A Movie for Troubled Times in the Arab World
Movie: Captain Abu Raed (2009) written and directed by Amin Matalqa
A Guest Post by Jane Boursaw
You know a movie is good when you’re still thinking about it years later. Such is the case with Captain Abu Raed, a touching, uplifting film I saw at the Traverse City Film Festival in 2008.
The first independent film to come out of Jordan and the country’s first feature of any kind in the last 50 years, Captain Abu Raed tells the story of a loveable but lonely old janitor who finds an airplane captain’s hat in the trash, which convinces the kids in his neighborhood that he’s been around the world.
Abu obliges the kids, telling stories of far-off lands he’s never seen, hoping to expand the minds and improve the lives of the poor children who are starting life much like he did.
Captain Abu Raed won the Audience Award in the World Cinema Competition at Sundance, and scored another 14 wins and 3 nominations. It had a limited release in U.S. theaters on Aug. 14, 2009, and is now available on Amazon.com.
I talked with writer/director Amin Matalqa in 2008, shortly after he arrived in Traverse City. Read on for his thoughts on filming in Jordan, celebrating unsung heroes, and breaking down the walls of social class.
Jane: I watched a screener of Captain Abu Raed last night. It’s such a beautiful film, such a quiet, powerful story about the choices ordinary people can make to bring about change. Was that a central theme when you were making it?
Amin: Absolutely. I’ve always been interested in the person we pass by and ignore, and we don’t know how much is below the surface. The script I just wrote is about a man who plays the cello in the streets. People pass by and don’t even notice him, but then you find out what a rich life he had. So, I’m always interested in the unsung heroes.
Jane: It seems like the people in this film are living these quiet lives of desperation, especially Abu and Nour, but they come together to do some good for others — the children and their mother.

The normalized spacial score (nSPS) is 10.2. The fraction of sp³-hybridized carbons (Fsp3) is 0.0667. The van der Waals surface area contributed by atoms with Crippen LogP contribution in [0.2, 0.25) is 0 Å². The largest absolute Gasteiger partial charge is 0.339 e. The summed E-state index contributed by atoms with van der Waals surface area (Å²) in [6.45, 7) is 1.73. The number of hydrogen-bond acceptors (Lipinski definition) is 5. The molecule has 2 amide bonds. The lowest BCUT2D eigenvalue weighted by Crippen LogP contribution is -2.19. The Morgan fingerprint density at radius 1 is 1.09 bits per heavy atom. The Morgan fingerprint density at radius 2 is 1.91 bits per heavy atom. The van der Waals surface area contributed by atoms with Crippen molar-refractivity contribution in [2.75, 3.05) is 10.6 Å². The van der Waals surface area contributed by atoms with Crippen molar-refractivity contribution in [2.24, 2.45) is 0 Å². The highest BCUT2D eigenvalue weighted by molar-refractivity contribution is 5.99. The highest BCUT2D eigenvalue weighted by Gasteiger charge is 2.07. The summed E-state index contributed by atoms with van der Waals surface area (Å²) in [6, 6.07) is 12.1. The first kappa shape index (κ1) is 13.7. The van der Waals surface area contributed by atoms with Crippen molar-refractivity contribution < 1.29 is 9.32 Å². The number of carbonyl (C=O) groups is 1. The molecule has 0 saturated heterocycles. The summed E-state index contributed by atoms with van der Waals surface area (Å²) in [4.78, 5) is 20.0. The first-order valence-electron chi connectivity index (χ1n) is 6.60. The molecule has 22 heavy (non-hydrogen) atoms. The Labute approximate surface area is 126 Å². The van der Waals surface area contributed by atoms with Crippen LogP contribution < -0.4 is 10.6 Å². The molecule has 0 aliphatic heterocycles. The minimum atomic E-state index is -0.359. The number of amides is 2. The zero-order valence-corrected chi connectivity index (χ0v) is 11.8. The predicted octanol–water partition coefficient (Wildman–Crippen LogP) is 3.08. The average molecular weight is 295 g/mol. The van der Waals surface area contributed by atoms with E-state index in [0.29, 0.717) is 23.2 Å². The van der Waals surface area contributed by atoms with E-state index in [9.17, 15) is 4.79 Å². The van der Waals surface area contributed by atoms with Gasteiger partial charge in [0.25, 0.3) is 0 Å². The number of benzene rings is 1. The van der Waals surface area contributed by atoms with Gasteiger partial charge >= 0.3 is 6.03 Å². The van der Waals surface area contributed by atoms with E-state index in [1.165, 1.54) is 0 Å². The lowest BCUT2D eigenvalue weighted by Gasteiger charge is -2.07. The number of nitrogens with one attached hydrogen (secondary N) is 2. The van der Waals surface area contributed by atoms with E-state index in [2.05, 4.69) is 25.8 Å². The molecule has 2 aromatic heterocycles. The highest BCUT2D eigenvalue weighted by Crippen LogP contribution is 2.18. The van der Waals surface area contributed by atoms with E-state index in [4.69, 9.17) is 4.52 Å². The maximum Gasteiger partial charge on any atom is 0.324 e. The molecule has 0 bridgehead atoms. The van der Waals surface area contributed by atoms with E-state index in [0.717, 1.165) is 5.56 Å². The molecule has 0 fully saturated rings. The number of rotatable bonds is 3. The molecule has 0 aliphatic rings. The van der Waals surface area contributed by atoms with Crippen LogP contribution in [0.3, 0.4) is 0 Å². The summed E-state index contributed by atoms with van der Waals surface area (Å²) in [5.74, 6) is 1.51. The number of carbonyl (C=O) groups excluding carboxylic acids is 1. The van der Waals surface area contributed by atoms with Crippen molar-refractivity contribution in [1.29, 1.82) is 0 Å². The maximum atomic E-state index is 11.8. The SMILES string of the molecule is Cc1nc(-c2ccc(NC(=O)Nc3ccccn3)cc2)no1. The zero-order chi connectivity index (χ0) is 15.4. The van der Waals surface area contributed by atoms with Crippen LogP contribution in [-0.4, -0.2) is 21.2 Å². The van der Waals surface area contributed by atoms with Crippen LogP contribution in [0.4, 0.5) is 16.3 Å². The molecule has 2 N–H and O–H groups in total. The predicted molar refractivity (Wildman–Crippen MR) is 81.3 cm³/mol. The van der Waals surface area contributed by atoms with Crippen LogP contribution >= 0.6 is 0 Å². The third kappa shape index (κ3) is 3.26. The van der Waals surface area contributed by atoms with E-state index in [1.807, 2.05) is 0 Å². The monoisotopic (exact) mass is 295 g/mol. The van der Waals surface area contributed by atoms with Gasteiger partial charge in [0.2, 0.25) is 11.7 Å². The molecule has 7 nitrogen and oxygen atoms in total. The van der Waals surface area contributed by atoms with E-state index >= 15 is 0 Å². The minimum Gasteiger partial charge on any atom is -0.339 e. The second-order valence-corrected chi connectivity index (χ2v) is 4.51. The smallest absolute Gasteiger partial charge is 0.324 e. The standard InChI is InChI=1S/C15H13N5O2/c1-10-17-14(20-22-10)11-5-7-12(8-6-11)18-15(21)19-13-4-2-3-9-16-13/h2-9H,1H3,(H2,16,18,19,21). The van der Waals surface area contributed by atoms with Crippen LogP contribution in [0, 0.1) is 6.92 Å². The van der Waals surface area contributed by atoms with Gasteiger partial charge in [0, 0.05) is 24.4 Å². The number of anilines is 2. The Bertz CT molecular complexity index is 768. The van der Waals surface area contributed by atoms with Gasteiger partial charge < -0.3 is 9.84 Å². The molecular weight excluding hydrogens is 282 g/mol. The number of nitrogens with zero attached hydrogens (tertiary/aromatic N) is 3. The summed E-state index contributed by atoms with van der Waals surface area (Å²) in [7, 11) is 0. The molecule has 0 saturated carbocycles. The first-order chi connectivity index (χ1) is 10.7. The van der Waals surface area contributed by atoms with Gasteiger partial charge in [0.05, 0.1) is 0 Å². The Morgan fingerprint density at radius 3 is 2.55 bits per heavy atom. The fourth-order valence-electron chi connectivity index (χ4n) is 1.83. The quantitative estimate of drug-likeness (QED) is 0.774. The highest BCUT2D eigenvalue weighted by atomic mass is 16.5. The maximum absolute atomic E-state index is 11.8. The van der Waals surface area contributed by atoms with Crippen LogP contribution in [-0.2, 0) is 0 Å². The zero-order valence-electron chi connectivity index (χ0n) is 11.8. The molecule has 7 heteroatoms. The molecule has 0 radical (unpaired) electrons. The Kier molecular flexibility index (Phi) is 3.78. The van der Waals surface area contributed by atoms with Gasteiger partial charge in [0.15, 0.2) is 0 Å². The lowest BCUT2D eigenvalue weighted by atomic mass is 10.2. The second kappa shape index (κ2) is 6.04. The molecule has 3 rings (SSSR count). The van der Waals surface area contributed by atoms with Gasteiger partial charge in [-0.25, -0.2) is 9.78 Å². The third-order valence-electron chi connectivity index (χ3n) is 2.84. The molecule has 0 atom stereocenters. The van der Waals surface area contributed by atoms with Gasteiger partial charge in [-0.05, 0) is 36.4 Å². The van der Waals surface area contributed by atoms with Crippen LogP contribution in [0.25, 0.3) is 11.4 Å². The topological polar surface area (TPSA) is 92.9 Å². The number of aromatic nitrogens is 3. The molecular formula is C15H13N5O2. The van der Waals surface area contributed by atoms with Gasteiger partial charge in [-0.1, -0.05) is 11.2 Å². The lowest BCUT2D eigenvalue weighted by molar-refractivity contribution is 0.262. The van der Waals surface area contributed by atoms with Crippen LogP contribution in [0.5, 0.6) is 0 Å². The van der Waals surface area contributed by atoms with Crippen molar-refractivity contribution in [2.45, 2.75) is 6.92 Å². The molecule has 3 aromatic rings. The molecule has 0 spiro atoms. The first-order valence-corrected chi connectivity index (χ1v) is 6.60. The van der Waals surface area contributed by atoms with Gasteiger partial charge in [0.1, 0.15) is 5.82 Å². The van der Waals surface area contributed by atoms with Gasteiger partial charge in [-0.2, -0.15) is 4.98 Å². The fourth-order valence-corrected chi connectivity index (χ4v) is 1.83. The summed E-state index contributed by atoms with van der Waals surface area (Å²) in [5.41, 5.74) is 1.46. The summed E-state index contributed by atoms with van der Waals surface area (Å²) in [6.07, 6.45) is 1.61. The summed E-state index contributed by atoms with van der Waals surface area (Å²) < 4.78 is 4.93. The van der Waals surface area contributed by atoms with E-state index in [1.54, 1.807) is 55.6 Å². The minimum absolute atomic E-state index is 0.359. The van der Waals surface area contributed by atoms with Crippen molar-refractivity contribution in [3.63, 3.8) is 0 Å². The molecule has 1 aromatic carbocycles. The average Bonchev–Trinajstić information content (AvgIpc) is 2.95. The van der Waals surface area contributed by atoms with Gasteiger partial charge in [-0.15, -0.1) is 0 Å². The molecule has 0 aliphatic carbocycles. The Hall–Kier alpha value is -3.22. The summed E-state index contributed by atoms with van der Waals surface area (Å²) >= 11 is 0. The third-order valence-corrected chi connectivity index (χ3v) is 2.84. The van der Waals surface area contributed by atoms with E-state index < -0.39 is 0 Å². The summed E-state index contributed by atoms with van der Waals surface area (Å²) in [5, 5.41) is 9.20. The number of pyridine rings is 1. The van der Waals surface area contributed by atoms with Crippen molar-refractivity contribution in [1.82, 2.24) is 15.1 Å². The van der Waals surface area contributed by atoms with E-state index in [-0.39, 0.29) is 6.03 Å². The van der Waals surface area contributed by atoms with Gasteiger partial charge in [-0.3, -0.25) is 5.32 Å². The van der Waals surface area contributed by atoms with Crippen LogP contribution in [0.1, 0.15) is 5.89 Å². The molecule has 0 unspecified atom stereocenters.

Amin: He’s different from the world he lives in, and she’s different from the world she lives in. So they connect, and by them connecting, they help the kids at the end of the film. Social class differences are something you see very clearly in places like Jordan and other developing countries. The rich are rich and the poor are poor and the middle class is fading. So I wanted to suggest that people can connect across these social classes.
Jane: What you see on the surface may be something totally different than what’s really there.
Amin: Absolutely. Likewise, the pilot, Nour, is in this social class, and finally one day connects and sheds the wardrobe, metaphorically speaking. On the roof, neither of them is dressed as the janitor or the pilot. They’re dressed in normal clothes, and so they’re humans to each other. It’s funny how we’re all defined by what we do for a living. The first thing you ask someone is, what job do you have? You’re put in a category so quickly … janitor: nobody; pilot: somebody.
Jane: I love Abu, because he’s sort of been hiding from his own life. Then when he connects with the children, he has a purpose and doesn’t back down from what he knows is the right thing to do. When he’s in the guy’s kitchen waiting for him to come home, you know what’s going to happen, but Abu is ready for it. It’s like he’s giving himself up to save the family. Am I off base on that?
Amin: No you’re not. In my opinion, Abu is an optimist and he tells the man, let me help you.